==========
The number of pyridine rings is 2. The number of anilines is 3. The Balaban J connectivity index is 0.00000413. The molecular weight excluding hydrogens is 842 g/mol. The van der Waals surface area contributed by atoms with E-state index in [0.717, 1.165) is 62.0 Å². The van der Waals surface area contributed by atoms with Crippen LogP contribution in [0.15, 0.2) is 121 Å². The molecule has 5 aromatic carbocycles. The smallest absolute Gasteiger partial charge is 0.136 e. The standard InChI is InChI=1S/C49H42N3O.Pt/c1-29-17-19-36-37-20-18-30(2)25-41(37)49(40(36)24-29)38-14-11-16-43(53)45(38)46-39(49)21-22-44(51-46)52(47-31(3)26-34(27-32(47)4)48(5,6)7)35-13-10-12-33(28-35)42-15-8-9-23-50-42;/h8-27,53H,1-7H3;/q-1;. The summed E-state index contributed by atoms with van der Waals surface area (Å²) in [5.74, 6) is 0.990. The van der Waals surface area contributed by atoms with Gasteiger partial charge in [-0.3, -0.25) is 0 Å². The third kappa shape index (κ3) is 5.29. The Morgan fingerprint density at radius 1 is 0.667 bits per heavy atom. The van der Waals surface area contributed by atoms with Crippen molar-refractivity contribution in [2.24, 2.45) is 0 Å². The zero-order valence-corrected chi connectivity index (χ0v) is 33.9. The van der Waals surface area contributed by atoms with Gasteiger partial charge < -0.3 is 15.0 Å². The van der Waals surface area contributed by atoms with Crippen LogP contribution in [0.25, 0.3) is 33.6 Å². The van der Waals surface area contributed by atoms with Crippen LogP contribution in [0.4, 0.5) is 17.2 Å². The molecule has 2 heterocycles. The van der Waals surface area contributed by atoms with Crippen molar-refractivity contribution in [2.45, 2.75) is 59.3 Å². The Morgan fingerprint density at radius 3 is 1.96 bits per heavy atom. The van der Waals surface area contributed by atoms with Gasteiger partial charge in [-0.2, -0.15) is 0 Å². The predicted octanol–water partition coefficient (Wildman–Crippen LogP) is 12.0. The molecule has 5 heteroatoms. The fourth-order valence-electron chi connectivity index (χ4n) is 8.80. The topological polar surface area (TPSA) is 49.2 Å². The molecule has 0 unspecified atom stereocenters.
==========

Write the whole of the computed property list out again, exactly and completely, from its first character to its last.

The number of pyridine rings is 2. The number of anilines is 3. The Balaban J connectivity index is 0.00000413. The molecular weight excluding hydrogens is 842 g/mol. The van der Waals surface area contributed by atoms with E-state index in [0.717, 1.165) is 62.0 Å². The van der Waals surface area contributed by atoms with Crippen LogP contribution in [0.15, 0.2) is 121 Å². The molecule has 5 aromatic carbocycles. The smallest absolute Gasteiger partial charge is 0.136 e. The standard InChI is InChI=1S/C49H42N3O.Pt/c1-29-17-19-36-37-20-18-30(2)25-41(37)49(40(36)24-29)38-14-11-16-43(53)45(38)46-39(49)21-22-44(51-46)52(47-31(3)26-34(27-32(47)4)48(5,6)7)35-13-10-12-33(28-35)42-15-8-9-23-50-42;/h8-27,53H,1-7H3;/q-1;. The summed E-state index contributed by atoms with van der Waals surface area (Å²) in [5.74, 6) is 0.990. The van der Waals surface area contributed by atoms with Gasteiger partial charge in [-0.3, -0.25) is 0 Å². The third kappa shape index (κ3) is 5.29. The Morgan fingerprint density at radius 1 is 0.667 bits per heavy atom. The van der Waals surface area contributed by atoms with Crippen molar-refractivity contribution in [2.24, 2.45) is 0 Å². The zero-order valence-corrected chi connectivity index (χ0v) is 33.9. The van der Waals surface area contributed by atoms with Gasteiger partial charge < -0.3 is 15.0 Å². The van der Waals surface area contributed by atoms with Crippen LogP contribution in [0.25, 0.3) is 33.6 Å². The van der Waals surface area contributed by atoms with Crippen LogP contribution in [0.4, 0.5) is 17.2 Å². The molecule has 2 heterocycles. The van der Waals surface area contributed by atoms with Crippen molar-refractivity contribution in [2.45, 2.75) is 59.3 Å². The Morgan fingerprint density at radius 3 is 1.96 bits per heavy atom. The van der Waals surface area contributed by atoms with Gasteiger partial charge in [-0.2, -0.15) is 0 Å². The predicted octanol–water partition coefficient (Wildman–Crippen LogP) is 12.0. The molecule has 5 heteroatoms. The fourth-order valence-electron chi connectivity index (χ4n) is 8.80. The topological polar surface area (TPSA) is 49.2 Å². The molecule has 0 unspecified atom stereocenters.